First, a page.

I appreciate Dr Oğuz bringing our attention to the issue of ciliary body intoxication as a possible complication of subconjunctival mitomycin C (MMC). However, I believe that there are much more realistic concerns about ocular surface toxicity of MMC than the possibility of damage to the ciliary body. A wide range of serious side effects, including scleral melt and necrosis, cataract formation, corneal endothelial cell damage, and glaucoma, have been reported after topical administration of MMC, and these could be avoided using preoperative subconjunctival injection of minimal doses of MMC. However, the evidence regarding possible MMC toxicity to the ciliary body is inconclusive and controversial.

Obviously, there may be several contributing factors to the possibility of ciliary body intoxication with MMC, among them, method of application, site of application, depth of application, exposure time, irrigation after application, and dose and concentration are widely investigated.

As cited by Dr Ogğuz, I am also interested in the work of Levy and associates on ciliary body toxicity of MMC; however, I believe the work is not especially relevant to our study. In their study, Levy and associates investigated the effect of subconjunctival injection of 0.08 mg MMC in rats. This is clearly in contrast to our method: our MMC dose (0.02 mg) was much lower, and human sclera is obviously thicker than that of rats and rabbits. In addition, studies that are more recent did not confirm uniformly the results of Levy and associates.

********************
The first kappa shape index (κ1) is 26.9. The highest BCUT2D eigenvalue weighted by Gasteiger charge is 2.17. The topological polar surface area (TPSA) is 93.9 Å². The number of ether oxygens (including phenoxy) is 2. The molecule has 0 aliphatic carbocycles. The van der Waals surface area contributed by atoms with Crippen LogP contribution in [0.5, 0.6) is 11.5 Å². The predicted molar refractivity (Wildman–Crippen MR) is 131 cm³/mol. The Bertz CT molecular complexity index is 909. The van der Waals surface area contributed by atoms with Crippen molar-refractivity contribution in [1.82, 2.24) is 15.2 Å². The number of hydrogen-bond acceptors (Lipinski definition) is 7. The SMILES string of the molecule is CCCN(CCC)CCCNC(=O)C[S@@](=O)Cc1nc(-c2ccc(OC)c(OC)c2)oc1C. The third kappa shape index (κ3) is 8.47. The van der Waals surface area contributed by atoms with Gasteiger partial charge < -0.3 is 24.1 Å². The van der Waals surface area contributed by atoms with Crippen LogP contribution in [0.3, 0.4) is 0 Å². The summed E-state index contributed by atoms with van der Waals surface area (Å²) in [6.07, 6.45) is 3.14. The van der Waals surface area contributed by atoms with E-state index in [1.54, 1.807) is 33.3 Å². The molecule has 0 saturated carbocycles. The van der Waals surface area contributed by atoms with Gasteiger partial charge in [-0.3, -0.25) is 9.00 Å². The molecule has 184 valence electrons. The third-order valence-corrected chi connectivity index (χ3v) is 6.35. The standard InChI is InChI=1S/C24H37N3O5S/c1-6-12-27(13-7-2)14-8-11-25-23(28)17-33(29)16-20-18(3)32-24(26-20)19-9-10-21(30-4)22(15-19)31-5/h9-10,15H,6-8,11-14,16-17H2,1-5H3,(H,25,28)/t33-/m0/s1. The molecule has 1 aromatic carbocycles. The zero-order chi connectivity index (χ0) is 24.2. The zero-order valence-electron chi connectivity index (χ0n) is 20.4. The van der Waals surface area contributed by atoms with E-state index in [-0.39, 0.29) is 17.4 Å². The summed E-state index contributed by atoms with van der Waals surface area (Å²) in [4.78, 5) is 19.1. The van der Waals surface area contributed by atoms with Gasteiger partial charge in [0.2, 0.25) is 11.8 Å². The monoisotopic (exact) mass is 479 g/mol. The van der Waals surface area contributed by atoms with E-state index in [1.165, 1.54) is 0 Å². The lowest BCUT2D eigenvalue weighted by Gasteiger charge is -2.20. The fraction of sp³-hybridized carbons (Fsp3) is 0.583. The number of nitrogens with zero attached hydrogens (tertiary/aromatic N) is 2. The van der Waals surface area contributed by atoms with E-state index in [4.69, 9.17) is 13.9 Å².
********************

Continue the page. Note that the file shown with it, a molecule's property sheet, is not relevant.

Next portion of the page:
Most recently, Cetinkaya and associates, in an ultrastructural study, reported that subconjunctival injection of MMC 0.2 mg/mL is nontoxic to the ciliary body and concluded that MMC at this concentration seems to be safe for subconjunctival injection. Another study showed that even with low-dose application of MMC, the concentration in the inner side of sclera increases rapidly beyond the limits of the therapeutic range and suggested that the only means of reducing the ciliary body concentrations is to reduce the dose of application. Indeed, 62% of MMC is delivered to the sclera in the first minute and the time is of least importance in the diffusion amount afterward. This may be relevant to subconjunctival injection, because there is no considerable further MMC diffusion after 5 minutes in this study.

Georgopoulos and associates investigated the effect of irrigation on MMC concentration within scleral and subscleral fluid and concluded that low-dose application of MMC without irrigation may be a more rational approach to reduce its intraocular toxicity.

I thank Dr Oğuz for his comments on the necessity of intraocular pressure measurement as part of our study; however, considering the current available evidence, I believe that the problem of possible MMC toxicity in the ciliary body at a low dose is not a serious one and that the benefits of subconjunctival MMC injection before pterygium surgery outweigh the theoretical risks. However, further study with a larger sample size and longer follow-up is necessary to investigate the safety as well as efficacy of either method.

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Jan 17, 2017 | Posted by in OPHTHALMOLOGY | Comments Off on Reply

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